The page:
In the Wall Street Journal, the writer states “savings would translate into more investment and faster growth.” This view has been supported in the work by Fazzari (2007). On the contrary, what will happen if the firm does not invest into capital? What will happen when banks do not give loans to firms? The statement that saving=investment is contradictory. It does not necessarily mean that every pound saved will be invested. Investment does not only depend on household savings; it could be animal spirit, business confidence, aggregate demand and cooperation tax that could influence investment. Therefore it’s only an assumption and not a stated fact. Furthermore, higher savings would mean there would be less consumer expenditure, therefore aggregate demand for goods and services would weaken, hence investment into capital goods could occur only in the long run. Moreover, during low market demand conditions like the current one, firms may not want to invest, if there is not demand for credit, the banks have no place to lend the money. In the UK economy, consumer confidence decreased to -31 in March and it’s to further reduce to due to planned austerity. Therefore investments are unlikely, regardless of any increase in savings.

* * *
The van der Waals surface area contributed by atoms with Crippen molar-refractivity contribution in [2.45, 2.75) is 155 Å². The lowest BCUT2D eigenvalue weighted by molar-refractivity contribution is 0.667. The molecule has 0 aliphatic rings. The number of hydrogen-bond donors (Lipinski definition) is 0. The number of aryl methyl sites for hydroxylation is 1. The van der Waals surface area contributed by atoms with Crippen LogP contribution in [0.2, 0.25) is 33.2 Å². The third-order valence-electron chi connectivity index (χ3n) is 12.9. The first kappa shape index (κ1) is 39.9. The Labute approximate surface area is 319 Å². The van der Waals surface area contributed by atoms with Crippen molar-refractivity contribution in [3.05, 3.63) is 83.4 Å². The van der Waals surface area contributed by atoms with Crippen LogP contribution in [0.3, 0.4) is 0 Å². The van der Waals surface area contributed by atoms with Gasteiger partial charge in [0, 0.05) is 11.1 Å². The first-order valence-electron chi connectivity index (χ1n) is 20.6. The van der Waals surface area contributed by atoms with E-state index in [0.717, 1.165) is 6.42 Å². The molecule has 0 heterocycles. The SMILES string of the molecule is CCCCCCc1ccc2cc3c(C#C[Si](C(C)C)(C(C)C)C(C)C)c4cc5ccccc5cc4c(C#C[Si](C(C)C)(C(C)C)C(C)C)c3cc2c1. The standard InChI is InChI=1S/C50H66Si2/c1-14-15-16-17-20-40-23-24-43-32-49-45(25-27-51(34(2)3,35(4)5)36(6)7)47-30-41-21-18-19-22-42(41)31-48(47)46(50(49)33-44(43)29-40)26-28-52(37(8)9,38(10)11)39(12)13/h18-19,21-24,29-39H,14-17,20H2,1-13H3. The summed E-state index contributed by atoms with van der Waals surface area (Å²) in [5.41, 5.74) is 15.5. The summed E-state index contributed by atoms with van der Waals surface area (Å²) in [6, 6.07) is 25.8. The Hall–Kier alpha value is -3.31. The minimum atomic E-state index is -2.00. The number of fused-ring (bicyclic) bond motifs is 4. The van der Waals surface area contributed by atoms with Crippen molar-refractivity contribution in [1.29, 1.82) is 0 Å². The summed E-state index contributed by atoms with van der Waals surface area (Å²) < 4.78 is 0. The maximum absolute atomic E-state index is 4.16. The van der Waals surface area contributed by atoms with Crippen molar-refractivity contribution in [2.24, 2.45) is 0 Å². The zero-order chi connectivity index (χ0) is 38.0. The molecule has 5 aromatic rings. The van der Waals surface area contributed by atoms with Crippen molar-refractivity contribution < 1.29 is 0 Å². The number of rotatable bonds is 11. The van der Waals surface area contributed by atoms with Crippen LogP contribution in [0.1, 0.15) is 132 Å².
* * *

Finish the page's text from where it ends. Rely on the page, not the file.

Furthermore, during boom in the economy cycle, where inflation is inevitable, increased savings can help. C:UsersPawanjeetDropboxPhotos20121212_140639.jpg